Blue Lake, after a steep and treacherous climb along a cliff.

Friday, August 2, 2013

Soaking Up Oregon

 It’s been a bit since our last blog post and we’ve covered a lot of ground, by bus, by plane and on foot.  We’ve been on the road for almost 8 weeks and 2000 miles.   The bus seems to have hit its traveling stride- which is about 45 miles an hour whenever it can get away with it.  The veggie oil is flowing, the wheels are rolling smoothly down windy mountain roads, and we made it across the border into Canada without a hitch (Though, it’s usually the reentry into the States that is problematic).  Since our last blog entry we have: checked out the hot springs and lakes in the national forests of Oregon, visited with friends and biked the streets in and around Portland, Seattle and Vancouver, explored lakes, forests, and mountains in Olympic National Park and the Cascades, and flown to New Hampshire for a wedding and to visit with family and friends.   Below is the start of the blogging of recent adventures.  More soon!
Prairie Crane Lake - our free camping spot for a few nights.

Hot Springs:
                Oregon made up for its first impressions by providing many beautiful hot springs to relax and soak in after the stressful Boose breakdown. In total, we hit three springs. The first was Umpqua Hot Springs in the south, which was amazingly gorgeous with its seven lime-encased bright blue pools and plenty of good conversation. Unfortunately, it seemed to be a bit of a party scene for a few folks, as people tossed there cigarette butts about and carelessly brought glass beer bottles into the pools.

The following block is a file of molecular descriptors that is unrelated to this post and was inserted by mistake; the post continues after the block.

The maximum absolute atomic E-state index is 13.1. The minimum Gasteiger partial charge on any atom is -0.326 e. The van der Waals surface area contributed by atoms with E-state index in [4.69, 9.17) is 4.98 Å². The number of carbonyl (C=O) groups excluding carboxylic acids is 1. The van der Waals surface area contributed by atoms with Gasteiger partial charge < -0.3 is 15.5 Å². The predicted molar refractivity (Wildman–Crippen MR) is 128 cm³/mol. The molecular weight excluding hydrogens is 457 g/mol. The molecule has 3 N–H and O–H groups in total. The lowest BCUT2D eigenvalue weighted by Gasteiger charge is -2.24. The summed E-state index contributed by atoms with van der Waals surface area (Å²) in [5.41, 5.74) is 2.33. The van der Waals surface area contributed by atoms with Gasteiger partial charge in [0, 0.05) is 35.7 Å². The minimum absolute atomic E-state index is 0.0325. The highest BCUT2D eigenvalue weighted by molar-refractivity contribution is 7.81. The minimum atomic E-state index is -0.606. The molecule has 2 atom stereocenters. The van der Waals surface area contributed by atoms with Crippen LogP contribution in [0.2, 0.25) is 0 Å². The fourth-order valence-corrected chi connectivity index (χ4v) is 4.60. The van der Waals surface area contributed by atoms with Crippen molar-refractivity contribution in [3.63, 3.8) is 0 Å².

After Umpqua, we explored Crater Lake before being chased off the volcano by a storm. Fortunately, as it began raining we found a beautiful free campsite in the National Forest on Crane Prairie Lake. As we arrived here, we were greeted by four or five bald eagles of all ages swooping over our heads. Betsy got some great pics. There were also large white cranes, osprey, ducks, and geese. The following day, the sun broke through and we rode a 25-mile circuit around the lake on back-country forest roads. It ended with a warm dinner in the bus back at the campsite and nice sunset to boot.
                Up the road a bit, Deschutes Brewery happened to be celebrating their 25th Anniversary when we arrived for a tour in Bend, OR. We got to try a bunch of their brews and see their new facility. My favorite was their new 25th Anniversary Black Butte Porter, which was an amazing consortium of malty chocolate, coffee and caramel flavors, without being  too sickly sweet. Yum! They were nice enough to let us stay in their warehouse parking lot for the night before we headed up to hot springs number two, Breitenbush. Rather, the “old” Breitenbush. We couldn’t get reservations at this Harbin-like resort, so we followed a path down to the old site, where the ruins of the old buildings still lie, with hot water flowing into their foundations.